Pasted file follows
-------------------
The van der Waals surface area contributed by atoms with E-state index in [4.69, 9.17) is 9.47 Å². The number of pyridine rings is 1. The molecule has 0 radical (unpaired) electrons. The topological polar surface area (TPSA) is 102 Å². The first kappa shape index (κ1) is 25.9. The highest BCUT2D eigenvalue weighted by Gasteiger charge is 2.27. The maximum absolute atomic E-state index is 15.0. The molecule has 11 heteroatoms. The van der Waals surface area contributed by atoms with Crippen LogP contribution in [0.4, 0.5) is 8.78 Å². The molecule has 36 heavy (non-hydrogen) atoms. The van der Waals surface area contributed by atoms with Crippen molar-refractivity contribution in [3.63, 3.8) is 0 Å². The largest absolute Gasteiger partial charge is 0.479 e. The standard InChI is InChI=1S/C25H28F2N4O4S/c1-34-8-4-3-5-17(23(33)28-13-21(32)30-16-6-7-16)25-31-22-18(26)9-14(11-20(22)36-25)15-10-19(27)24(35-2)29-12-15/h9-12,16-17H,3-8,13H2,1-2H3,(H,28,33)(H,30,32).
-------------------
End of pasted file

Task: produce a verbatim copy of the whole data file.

The van der Waals surface area contributed by atoms with E-state index in [4.69, 9.17) is 9.47 Å². The number of pyridine rings is 1. The molecule has 0 radical (unpaired) electrons. The topological polar surface area (TPSA) is 102 Å². The first kappa shape index (κ1) is 25.9. The highest BCUT2D eigenvalue weighted by Gasteiger charge is 2.27. The maximum absolute atomic E-state index is 15.0. The molecule has 11 heteroatoms. The van der Waals surface area contributed by atoms with Crippen LogP contribution in [0.4, 0.5) is 8.78 Å². The molecule has 36 heavy (non-hydrogen) atoms. The van der Waals surface area contributed by atoms with Crippen molar-refractivity contribution in [3.63, 3.8) is 0 Å². The largest absolute Gasteiger partial charge is 0.479 e. The standard InChI is InChI=1S/C25H28F2N4O4S/c1-34-8-4-3-5-17(23(33)28-13-21(32)30-16-6-7-16)25-31-22-18(26)9-14(11-20(22)36-25)15-10-19(27)24(35-2)29-12-15/h9-12,16-17H,3-8,13H2,1-2H3,(H,28,33)(H,30,32).